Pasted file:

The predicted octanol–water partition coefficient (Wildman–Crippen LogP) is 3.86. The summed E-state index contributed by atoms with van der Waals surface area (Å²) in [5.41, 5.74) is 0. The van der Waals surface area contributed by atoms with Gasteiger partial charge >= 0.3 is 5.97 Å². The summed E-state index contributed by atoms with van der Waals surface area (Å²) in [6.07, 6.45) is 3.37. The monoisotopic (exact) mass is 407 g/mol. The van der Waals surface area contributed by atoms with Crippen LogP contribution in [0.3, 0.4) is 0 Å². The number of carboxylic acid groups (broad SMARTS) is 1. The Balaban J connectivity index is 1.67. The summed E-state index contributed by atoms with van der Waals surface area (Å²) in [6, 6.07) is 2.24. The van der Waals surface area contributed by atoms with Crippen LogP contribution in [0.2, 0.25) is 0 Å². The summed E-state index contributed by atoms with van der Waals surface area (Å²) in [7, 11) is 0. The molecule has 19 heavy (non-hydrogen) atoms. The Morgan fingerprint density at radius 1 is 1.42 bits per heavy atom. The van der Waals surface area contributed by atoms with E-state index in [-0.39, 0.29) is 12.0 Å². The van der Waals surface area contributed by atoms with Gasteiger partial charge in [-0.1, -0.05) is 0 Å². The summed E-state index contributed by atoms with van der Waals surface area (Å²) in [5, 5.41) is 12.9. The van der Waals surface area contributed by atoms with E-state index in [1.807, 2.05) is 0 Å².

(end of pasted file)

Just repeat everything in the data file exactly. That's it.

The predicted octanol–water partition coefficient (Wildman–Crippen LogP) is 3.86. The summed E-state index contributed by atoms with van der Waals surface area (Å²) in [5.41, 5.74) is 0. The van der Waals surface area contributed by atoms with Gasteiger partial charge >= 0.3 is 5.97 Å². The summed E-state index contributed by atoms with van der Waals surface area (Å²) in [6.07, 6.45) is 3.37. The monoisotopic (exact) mass is 407 g/mol. The van der Waals surface area contributed by atoms with Crippen LogP contribution in [0.3, 0.4) is 0 Å². The number of carboxylic acid groups (broad SMARTS) is 1. The Balaban J connectivity index is 1.67. The summed E-state index contributed by atoms with van der Waals surface area (Å²) in [6, 6.07) is 2.24. The van der Waals surface area contributed by atoms with Crippen LogP contribution in [0.2, 0.25) is 0 Å². The summed E-state index contributed by atoms with van der Waals surface area (Å²) in [7, 11) is 0. The molecule has 19 heavy (non-hydrogen) atoms. The Morgan fingerprint density at radius 1 is 1.42 bits per heavy atom. The van der Waals surface area contributed by atoms with E-state index in [-0.39, 0.29) is 12.0 Å². The van der Waals surface area contributed by atoms with Gasteiger partial charge in [-0.1, -0.05) is 0 Å². The summed E-state index contributed by atoms with van der Waals surface area (Å²) in [5, 5.41) is 12.9. The van der Waals surface area contributed by atoms with E-state index in [1.807, 2.05) is 0 Å².